Maasai Mara National Reserve

Maasai Mara National Reserve
The Maasai Mara National Reserve is a large game reserve in Narok County, contiguous with the Serengeti National Park in the Mara Region, Tanzania. It is named in honor of the Maasai people and their description of the area when looked at from afar: “Mara”, which is Maa (Maasai language) for “spotted,” an apt description for the circles of trees, scrub, savannah, and cloud shadows that mark the area.

The Maasai Mara National Reserve is only a fraction of the Greater Mara Ecosystem, which includes the following Group Ranches: Koiyaki, Lemek, Ol Chorro Oirowua, Olkinyei, Siana, Maji Moto, Naikara, Ol Derkesi, Kerinkani, Oloirien, and Kimintet.

It is globally renowned for its exceptional population of lions, leopards and cheetahs, and the annual migration of zebra, Thomson’s gazelle, and wildebeest to and from the Serengeti every year from July to October, known as the Great Migration.

Wildebeest, topi, zebra, and Thomson’s gazelle migrate into and occupy the Mara reserve, from the Serengeti plains to the south and Loita plains in the pastoral ranches to the north-east, from July to October or later. Herds of all three species are also resident in the reserve.

All members of the “Big Five” (lion, leopard, African elephant, African buffalo, and Black Rhinoceros) are found in the Maasai Mara. However, the population of the black rhinos has diminished since 1970s. The black rhino’s aggressive nature makes it an easy target for poachers and has led to the black rhino being killed in greater numbers than the white rhino which opts to flee to escape poachers. Conservation efforts are however being improved and a slight increase in the number of black rhinos has been recorded over the past ten years.

Hippopotami and Nile crocodiles are found in large groups in the Mara and Talek rivers. Leopards, hyenas, cheetahs, jackals, and bat-eared foxes can also be found in the reserve. The plains between the Mara River and the Esoit Siria Escarpment are probably the best area for game viewing, in particular regarding lion and cheetah.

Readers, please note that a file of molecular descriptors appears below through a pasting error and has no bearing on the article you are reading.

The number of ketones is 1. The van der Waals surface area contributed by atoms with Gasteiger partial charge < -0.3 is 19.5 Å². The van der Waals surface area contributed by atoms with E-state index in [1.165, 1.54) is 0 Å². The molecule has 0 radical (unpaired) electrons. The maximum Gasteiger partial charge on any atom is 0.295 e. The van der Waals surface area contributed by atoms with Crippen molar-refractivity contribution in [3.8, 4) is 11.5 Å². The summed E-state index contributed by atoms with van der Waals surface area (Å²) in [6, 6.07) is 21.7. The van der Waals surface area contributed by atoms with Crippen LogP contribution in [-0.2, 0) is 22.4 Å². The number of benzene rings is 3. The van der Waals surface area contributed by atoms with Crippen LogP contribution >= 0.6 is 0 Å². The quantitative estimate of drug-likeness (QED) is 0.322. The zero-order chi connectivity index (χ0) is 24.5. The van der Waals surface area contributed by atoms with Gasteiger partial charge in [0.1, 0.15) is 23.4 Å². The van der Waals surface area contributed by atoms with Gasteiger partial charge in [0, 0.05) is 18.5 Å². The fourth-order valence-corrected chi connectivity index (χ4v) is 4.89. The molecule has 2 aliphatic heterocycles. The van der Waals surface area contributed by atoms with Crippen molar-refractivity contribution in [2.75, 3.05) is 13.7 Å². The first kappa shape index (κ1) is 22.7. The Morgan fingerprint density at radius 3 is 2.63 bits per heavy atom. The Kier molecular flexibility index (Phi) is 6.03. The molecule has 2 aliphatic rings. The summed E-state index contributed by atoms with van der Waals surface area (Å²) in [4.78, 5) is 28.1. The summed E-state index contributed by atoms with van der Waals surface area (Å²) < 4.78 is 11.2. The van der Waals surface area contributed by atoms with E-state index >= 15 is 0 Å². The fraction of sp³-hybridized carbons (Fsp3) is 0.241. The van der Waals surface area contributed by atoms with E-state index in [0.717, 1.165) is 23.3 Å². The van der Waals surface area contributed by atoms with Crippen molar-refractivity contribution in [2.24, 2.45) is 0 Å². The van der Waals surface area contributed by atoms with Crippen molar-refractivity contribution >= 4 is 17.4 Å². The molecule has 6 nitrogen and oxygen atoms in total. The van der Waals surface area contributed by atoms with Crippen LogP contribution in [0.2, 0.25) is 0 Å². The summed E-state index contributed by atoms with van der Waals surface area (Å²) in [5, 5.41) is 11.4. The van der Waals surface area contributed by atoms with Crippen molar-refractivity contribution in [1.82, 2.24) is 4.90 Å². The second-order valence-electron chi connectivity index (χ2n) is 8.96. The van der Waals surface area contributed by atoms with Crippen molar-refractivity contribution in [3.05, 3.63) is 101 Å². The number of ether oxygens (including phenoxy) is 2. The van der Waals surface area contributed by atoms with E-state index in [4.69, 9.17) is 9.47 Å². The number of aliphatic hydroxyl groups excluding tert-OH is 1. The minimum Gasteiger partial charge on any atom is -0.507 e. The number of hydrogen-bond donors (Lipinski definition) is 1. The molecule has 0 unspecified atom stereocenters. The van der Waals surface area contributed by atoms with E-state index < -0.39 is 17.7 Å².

As in the Serengeti, the wildebeest are the dominant inhabitants of the Maasai Mara, and their numbers are estimated in the millions. Around July of each year, these ungainly animals migrate north from the Serengeti plains in search of fresh pasture, and return to the south around October. The Great Migration is one of the most impressive natural events worldwide, involving some 1,300,000 wildebeest, 500,000 Thomson’s gazelles, 97,000 topi, 18,000 elands, and 200,000 zebras. These migrants are followed along their annual, circular route by hungry predators, most notably lions and hyenas.

Numerous other antelopes can be found, including Thomson’s and Grant’s gazelles, impalas, elands, duikers and Coke’s hartebeests. Large herds of zebra are found throughout the reserve. The plains are also home to the distinctive Masai giraffe. The large Roan antelope and the nocturnal bat-eared fox, rarely present elsewhere in Kenya, can be seen within the reserve borders.

More than 470 species of birds have been identified in the park, many of which are migrants, with almost 60 species being raptors. Birds that call this area home for at least part of the year include: vultures, marabou storks, secretary birds, hornbills, crowned cranes, ostriches, long-crested Eagles, African pygmy-falcons and the lilac-breasted roller, which is the national bird of Kenya.

Track the wildebeest migration, enjoy game drives, hot-air balloon safaris, walking safaris and birding safaris in this wonder of nature.

Accommodation used by The Tourist Centre

  • Porini Lion Camp – Luxury
  • Mara Explorer Camp – Mid-range
  • Royal Mara Safari Camp – Luxury
  • Mara Intrepids Camp – Luxury
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